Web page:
Saturday, August 24, 2013

Week Seven

WEEK SEVEN   August 19, 2013

First some random things:

1.    Came across a quote this week from Shawn Achor, which resonated with me: “Happiness is not the belief that we don’t need to change; it is the realization that we can.”
2.    Saw an application for “real intent” in King Lamoni precursor statement to Ammon (Alma 18:21-22) that he would give whatever Ammon required in advance of learning what would be required, that is, the king made a commitment prior to making his request.
3.    Lots of discussion this week and meetings re repentance causing me to reflect upon D&C 19:15-19. The question is not whether to repent or not to repent as many seem to see it, but rather more accurately, whether to repent or to suffer.

To help explain in a district meeting that a change of heart was much more than merely stopping or refraining from doing something an idea of how to show it graphically came to me while Jan and I were discussion our assignment this week. I drew a circle with the word God in it then a horizontal line extending a couple of inches away with an arrow at the tip. Then a circular line from the arrow to the start of a line parallel with the first but this time the arrow back at God. I told them this was a picture of what repentance looked like. Then a similar diagram with the circle with God inside, the line heading away a couple of inches with an arrow at the end pointing away. Then three dots and a vertical line. I told them this was a picture of what stopping or refraining from doing something looked like and asked them what the difference was. They got the turning back, or turning around to God as being the difference. I then asked how that happens? With the answer that repentance requires a complete recognition of one’s absolute dependence upon Christ, which in turn produces a broken heart and a contrite spirit. As Jan and I prayerfully considered what we have observed over the years as the qualities of a broken heart and a contrite spirit, we came up with the following:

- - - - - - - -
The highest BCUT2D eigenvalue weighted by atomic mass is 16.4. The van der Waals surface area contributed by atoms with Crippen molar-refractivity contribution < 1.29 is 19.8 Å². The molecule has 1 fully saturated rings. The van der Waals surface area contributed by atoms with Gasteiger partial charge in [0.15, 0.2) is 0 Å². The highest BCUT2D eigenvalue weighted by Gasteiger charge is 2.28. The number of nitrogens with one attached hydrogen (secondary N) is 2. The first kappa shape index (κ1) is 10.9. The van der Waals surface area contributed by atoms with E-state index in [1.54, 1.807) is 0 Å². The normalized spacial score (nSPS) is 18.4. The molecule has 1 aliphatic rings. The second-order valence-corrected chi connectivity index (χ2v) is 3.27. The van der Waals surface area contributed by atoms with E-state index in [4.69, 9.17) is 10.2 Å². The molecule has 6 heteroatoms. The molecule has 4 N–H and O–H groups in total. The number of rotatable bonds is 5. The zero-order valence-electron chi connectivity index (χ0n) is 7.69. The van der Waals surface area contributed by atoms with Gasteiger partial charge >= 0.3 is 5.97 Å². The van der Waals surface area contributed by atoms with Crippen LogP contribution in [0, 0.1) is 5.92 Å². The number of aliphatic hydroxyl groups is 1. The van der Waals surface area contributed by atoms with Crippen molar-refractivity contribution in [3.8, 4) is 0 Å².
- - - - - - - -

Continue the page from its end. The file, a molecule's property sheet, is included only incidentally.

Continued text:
In summary a broken heart and a contrite spirit is the willingness to do anything and everything that God asks of us, (see Abraham 3:25; Mosiah 3:19), in following the example of the Savior who “came from heaven not to do mine own will, but the will of him that sent me” (John 6:38). It is this submissiveness that allows the atonement to take effect and repentance to occur.

Those who possess a broken heart and a contrite spirit—

                Are completely open to the Holy Spirit
                Recognize their absolute dependence upon Christ
                Willingly sacrifice all pride and personal desires
                Allow themselves to be changed in Christ, to be molded and shaped by the Master
                Have a heart continually filled with gratitude for Christ’s suffering in their behalf, causing their heart to break
                Exhibit “godly sorrow” which is a desire to be cleansed from sin that is so consuming their heart aches with sorrow for the suffering they have personally caused the Savior, coupled with an intense yearning to be at peace with their Father in Heaven.